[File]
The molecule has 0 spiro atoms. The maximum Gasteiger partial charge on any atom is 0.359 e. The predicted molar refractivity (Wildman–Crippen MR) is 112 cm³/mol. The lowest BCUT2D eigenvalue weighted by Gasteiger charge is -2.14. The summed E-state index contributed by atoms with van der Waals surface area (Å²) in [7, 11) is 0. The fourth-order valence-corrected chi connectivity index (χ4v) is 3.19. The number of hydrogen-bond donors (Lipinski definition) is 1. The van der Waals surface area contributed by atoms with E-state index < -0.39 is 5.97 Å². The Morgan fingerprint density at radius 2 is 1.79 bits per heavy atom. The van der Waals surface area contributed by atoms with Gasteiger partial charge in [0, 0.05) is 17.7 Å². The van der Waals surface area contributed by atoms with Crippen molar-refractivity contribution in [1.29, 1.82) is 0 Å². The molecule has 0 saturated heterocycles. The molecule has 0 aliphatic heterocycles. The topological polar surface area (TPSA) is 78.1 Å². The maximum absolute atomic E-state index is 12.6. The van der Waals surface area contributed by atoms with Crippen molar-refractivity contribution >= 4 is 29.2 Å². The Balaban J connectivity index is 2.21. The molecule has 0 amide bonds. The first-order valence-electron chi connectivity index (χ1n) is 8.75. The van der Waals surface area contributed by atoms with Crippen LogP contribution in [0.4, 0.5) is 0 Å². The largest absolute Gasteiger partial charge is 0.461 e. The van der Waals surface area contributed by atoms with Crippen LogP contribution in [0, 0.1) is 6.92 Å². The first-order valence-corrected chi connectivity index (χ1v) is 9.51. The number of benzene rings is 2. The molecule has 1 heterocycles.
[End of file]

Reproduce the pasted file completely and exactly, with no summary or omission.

The molecule has 0 spiro atoms. The maximum Gasteiger partial charge on any atom is 0.359 e. The predicted molar refractivity (Wildman–Crippen MR) is 112 cm³/mol. The lowest BCUT2D eigenvalue weighted by Gasteiger charge is -2.14. The summed E-state index contributed by atoms with van der Waals surface area (Å²) in [7, 11) is 0. The fourth-order valence-corrected chi connectivity index (χ4v) is 3.19. The number of hydrogen-bond donors (Lipinski definition) is 1. The van der Waals surface area contributed by atoms with E-state index < -0.39 is 5.97 Å². The Morgan fingerprint density at radius 2 is 1.79 bits per heavy atom. The van der Waals surface area contributed by atoms with Gasteiger partial charge in [0, 0.05) is 17.7 Å². The van der Waals surface area contributed by atoms with Crippen molar-refractivity contribution in [1.29, 1.82) is 0 Å². The molecule has 0 saturated heterocycles. The molecule has 0 aliphatic heterocycles. The topological polar surface area (TPSA) is 78.1 Å². The maximum absolute atomic E-state index is 12.6. The van der Waals surface area contributed by atoms with Crippen molar-refractivity contribution >= 4 is 29.2 Å². The Balaban J connectivity index is 2.21. The molecule has 0 amide bonds. The first-order valence-electron chi connectivity index (χ1n) is 8.75. The van der Waals surface area contributed by atoms with Crippen LogP contribution in [0.4, 0.5) is 0 Å². The largest absolute Gasteiger partial charge is 0.461 e. The van der Waals surface area contributed by atoms with Crippen LogP contribution in [0, 0.1) is 6.92 Å². The first-order valence-corrected chi connectivity index (χ1v) is 9.51. The number of benzene rings is 2. The molecule has 1 heterocycles.